The Byzantine Empire was also known for its diplomacy and its ability to maintain good relations with its neighbors, as well as its ability to protect its borders. It was also a major center of trade and commerce, connecting Europe, Asia, and Africa.

Mehmed II The Conqueror

The Byzantine Empire, weakened by centuries of internal strife and external pressures, was unable to mount an effective defense against the Ottoman forces. Despite putting up a valiant fight, the Byzantine defenders were eventually overwhelmed by the superior Ottoman army, and Mehmed II succeeded in capturing Constantinople in May 1453. Mehmed II, also known as Mehmed the Conqueror was the sultan of the Ottoman Empire, which had been steadily expanding its territory and power in the eastern Mediterranean and Balkans. In 1453, he launched a massive invasion of the Byzantine Empire, with the aim of capturing its capital city of Constantinople (now Istanbul). 

Today, the Byzantine Empire is remembered for its rich culture, art, and architecture, and its legacy can be seen in the Eastern Orthodox Church and in the cultures of the Eastern Europe, including Romania, the Middle East and North Africa.  In the 13th century, the principality of Wallachia and Moldavia emerged as independent states, laying the foundation for the modern country of Romania.

In the late 19th and early 20th centuries, Romania experienced a period of economic and cultural growth, known as the "Golden Age." During this time, Romania achieved independence from the Ottoman Empire and became a modern, industrialized nation.

During World War II, Romania initially aligned with the Axis powers, but switched sides to the Allies in 1944. After the war, Romania came under Soviet control and became a communist state. Nicolae Ceausescu  became the country's leader in 1965, and his regime was characterized by a cult of personality, repression of political dissent, and a lack of economic prosperity.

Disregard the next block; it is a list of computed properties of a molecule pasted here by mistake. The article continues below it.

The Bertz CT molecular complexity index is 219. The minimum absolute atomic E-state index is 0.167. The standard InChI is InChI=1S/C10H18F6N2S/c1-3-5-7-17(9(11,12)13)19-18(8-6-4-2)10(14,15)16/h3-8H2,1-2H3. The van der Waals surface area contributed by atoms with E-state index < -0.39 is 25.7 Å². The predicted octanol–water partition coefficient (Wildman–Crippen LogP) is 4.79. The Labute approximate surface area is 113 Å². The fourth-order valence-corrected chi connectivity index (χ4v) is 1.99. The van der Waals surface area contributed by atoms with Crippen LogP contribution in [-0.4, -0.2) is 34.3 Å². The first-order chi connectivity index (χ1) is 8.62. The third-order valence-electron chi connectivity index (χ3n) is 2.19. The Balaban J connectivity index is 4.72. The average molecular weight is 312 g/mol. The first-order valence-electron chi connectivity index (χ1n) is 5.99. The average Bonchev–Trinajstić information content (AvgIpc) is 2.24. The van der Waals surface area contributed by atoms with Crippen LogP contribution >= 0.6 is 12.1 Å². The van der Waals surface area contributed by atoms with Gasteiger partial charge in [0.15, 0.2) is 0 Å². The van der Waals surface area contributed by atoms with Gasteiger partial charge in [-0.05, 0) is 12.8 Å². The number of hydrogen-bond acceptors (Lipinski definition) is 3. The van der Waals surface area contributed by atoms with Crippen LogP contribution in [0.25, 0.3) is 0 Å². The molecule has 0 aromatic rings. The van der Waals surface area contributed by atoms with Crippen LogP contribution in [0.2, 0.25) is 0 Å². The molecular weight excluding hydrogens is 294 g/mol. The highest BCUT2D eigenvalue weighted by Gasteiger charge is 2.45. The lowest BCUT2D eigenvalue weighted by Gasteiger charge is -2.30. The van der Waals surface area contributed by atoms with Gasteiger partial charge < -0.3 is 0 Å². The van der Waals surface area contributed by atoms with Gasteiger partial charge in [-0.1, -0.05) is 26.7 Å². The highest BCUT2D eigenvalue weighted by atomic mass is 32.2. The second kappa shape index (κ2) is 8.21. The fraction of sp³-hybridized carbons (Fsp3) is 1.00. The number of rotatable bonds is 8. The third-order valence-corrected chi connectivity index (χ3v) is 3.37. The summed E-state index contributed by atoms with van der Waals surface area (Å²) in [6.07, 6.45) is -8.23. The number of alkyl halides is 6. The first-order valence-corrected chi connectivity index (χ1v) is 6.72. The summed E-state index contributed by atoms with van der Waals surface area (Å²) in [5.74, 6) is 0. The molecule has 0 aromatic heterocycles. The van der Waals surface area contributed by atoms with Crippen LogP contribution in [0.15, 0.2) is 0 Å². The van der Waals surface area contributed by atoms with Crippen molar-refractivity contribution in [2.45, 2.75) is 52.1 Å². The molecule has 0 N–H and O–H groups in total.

Nicolae Ceausescu was the communist dictator of Romania from 1965 until his overthrow and execution in 1989. He served as General Secretary of the Romanian Communist Party from 1965 to 1989, and as the country's head of state from 1967 to 1989. Ceausescu came to power during a period of relative liberalization in Romania and Eastern Europe, but he quickly consolidated power and established a brutal, Stalinist regime. He suppressed political opposition, controlled the media, and used secret police to maintain a climate of fear. He also oversaw a period of rapid industrialization and modernization, but at the cost of widespread poverty, food shortages, and environmental degradation.

Nicolae Ceausescu communist dictator of Romana from 1965 to 1989

In the late 1970s and 1980s, Ceausescu ’s regime became increasingly isolated both domestically and internationally, as his policies grew more repressive, and his cult of personality became more pronounced. He also became increasingly paranoid and was known for his brutal repression of dissent. In December 1989, a popular uprising against Ceausescu ’s regime erupted in Timisoara, Romania, and quickly spread to other cities. Ceausescu attempted to put down the rebellion with a brutal crackdown, but the military and security forces began to defect to the opposition. On December 22, Ceausescu and his wife Elena were captured while trying to flee the country. They were quickly put on trial, found guilty of genocide and other crimes, and executed on December 25,1989.

Ceausescu ’s overthrow marked the end of communism in Romania, and the beginning of a new era in the country's history. Since then, Romania has made significant progress in consolidating its democracy and improving its economic situation, although corruption remains a problem. The majority of Romanians today have a negative view of Ceausescu and his legacy, and many view the fall of his regime as a crucial turning point in the country's history.

Romania joined the European Union in 2007, becoming one of the latest member states. Today, Romania is known for its rich culture and history, including its art, architecture, and traditional customs and festivals, as well as its beautiful landscapes and scenic countryside. Romania has many tourist attractions that showcase its rich history, culture, and natural beauty. Here are some of the main tourist attractions in Romania:

Bran Castle on a sunny day, Brasov, Romania